Family melodrama propels THE WRATH, a perverse Japanese ghost story. Big scares and an ultracool exorcist who takes on the supernatural threat elevates this one.
At this point, the zombie comedy is as ubiquitous as the zombie horror story in film. While at times LITTLE MONSTERS is far too cute for its own good, but delivers on the slapstick comedy more often than not. When a school field trip to a petting zoo falls under attack from a zombie horde that has escaped a nearby government facility, it’s up to teacher Lupita Nyong’o and deadbeat musician Alexander England to protect the kids. Josh Gad is easy to hate as a selfish kid’s show host and on the flipside, England is easily likeable as he attempts to win the affections of Nyong’o throughout. Nyong’o is the heart and soul of this film, a commanding screen presence, effortlessly charming and can really make a ukulele sing.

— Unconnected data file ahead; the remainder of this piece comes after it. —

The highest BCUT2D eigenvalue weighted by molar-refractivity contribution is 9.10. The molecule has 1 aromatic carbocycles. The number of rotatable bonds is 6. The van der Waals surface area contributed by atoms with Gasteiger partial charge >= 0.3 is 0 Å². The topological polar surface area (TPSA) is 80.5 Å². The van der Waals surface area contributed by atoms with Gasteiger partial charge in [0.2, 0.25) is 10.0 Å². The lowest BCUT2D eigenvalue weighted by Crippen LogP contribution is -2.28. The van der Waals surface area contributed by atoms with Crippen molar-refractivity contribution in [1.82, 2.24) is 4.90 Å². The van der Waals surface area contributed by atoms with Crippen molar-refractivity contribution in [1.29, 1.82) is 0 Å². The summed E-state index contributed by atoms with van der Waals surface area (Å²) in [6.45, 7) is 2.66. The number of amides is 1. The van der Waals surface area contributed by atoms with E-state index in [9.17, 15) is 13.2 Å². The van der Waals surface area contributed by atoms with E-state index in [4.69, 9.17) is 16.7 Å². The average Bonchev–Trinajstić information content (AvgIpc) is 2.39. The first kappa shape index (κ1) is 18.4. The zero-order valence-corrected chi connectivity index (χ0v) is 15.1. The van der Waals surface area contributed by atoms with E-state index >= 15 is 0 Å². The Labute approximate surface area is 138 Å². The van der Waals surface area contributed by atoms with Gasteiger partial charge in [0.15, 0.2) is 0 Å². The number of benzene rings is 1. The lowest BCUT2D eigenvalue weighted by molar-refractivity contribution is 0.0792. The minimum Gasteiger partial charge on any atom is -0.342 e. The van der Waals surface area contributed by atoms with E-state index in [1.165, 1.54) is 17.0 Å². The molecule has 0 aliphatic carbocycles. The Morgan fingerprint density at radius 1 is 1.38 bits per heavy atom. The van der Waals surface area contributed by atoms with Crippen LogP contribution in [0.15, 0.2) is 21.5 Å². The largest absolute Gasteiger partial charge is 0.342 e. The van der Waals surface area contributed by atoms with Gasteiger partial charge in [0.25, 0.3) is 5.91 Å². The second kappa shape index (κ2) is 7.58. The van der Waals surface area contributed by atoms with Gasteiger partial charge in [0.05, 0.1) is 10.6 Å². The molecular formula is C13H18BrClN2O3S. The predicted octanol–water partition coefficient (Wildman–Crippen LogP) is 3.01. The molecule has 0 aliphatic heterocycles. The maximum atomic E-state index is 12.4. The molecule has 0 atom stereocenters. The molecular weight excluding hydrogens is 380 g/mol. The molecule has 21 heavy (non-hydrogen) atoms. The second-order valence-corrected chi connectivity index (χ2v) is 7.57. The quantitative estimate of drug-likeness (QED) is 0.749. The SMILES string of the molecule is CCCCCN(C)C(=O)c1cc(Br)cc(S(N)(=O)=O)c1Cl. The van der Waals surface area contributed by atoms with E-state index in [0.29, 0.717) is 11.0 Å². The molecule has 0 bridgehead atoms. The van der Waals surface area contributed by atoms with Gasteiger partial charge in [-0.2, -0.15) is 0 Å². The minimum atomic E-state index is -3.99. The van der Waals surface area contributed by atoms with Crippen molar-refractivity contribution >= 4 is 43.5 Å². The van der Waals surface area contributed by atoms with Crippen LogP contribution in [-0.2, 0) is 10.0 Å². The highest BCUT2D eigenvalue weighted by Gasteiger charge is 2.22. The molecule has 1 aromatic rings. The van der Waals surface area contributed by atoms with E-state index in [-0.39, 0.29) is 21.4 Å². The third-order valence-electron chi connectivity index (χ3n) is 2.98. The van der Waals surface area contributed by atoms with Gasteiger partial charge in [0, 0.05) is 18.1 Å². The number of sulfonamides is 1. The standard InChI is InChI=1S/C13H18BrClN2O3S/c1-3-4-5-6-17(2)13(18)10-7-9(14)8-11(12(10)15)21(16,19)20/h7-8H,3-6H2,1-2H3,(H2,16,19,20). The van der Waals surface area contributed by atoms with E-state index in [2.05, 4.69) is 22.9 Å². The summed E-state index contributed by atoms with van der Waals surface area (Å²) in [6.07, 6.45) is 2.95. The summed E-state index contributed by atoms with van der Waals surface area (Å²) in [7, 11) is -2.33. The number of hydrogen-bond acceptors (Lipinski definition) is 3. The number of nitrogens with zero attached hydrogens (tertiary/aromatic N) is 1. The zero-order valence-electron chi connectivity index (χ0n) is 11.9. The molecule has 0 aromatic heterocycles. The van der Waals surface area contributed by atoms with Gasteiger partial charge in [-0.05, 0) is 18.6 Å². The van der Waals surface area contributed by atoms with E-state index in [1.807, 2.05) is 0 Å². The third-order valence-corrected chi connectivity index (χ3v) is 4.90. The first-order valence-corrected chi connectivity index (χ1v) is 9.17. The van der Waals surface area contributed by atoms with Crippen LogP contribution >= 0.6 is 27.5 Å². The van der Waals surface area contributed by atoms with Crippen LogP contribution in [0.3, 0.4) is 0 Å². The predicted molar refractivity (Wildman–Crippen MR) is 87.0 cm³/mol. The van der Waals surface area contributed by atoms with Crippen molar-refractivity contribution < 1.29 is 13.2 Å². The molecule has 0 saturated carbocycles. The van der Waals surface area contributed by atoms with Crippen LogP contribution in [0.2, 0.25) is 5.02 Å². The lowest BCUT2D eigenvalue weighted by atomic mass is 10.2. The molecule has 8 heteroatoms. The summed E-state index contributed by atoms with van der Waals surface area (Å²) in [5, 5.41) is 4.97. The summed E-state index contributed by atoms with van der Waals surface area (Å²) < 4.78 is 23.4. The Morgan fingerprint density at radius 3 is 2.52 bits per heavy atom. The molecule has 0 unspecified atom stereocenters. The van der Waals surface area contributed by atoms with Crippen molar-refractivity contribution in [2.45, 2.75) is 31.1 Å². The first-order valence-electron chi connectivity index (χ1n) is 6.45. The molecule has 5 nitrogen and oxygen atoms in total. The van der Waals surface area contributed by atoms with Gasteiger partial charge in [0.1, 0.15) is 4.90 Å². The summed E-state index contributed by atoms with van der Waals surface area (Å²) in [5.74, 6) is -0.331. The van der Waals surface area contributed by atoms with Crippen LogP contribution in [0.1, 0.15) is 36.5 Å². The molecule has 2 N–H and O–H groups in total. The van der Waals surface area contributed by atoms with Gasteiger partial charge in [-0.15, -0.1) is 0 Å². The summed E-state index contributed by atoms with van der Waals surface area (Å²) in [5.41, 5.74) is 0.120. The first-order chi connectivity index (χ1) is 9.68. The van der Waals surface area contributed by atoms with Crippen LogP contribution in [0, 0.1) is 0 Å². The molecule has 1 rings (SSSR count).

The imaginary friend terror tale DANIEL ISN’T REAL is exploitation that eschews the trashier elements of the genre. When a college student’s childhood imaginary friend re-emerges as an adult, director Adam Egypt Mortimer composes many memorable shots—particularly during the film’s climax featuring a weird and wild trip into Daniel’s psyche, drenched in neon and synths, that features his inner demons manifested as actual demons—and pulls gangbusters performances out of Miles Robbins and Patrick Schwarzenegger that drive the film. DANIEL ISN’T REAL is minded, but also massively entertaining genre cinema.
Filmmaker Joe Begos makes the movies he wants to see. BLISS is a greasy and grimy vampire fable featuring Dora Madison as Dezzy, an artist in Los Angeles looking for inspiration. After partaking in a new drug known as “bliss,” Dezzy’s life spirals out of control yet her art thrives like never before…but she has also developed a taste for blood. Like MARTIN if it were directed by Abel Ferrara, BLISS delivers gruesome gore with a rock ‘n’roll attitude; a new vampire classic for the era. Click here for my full review.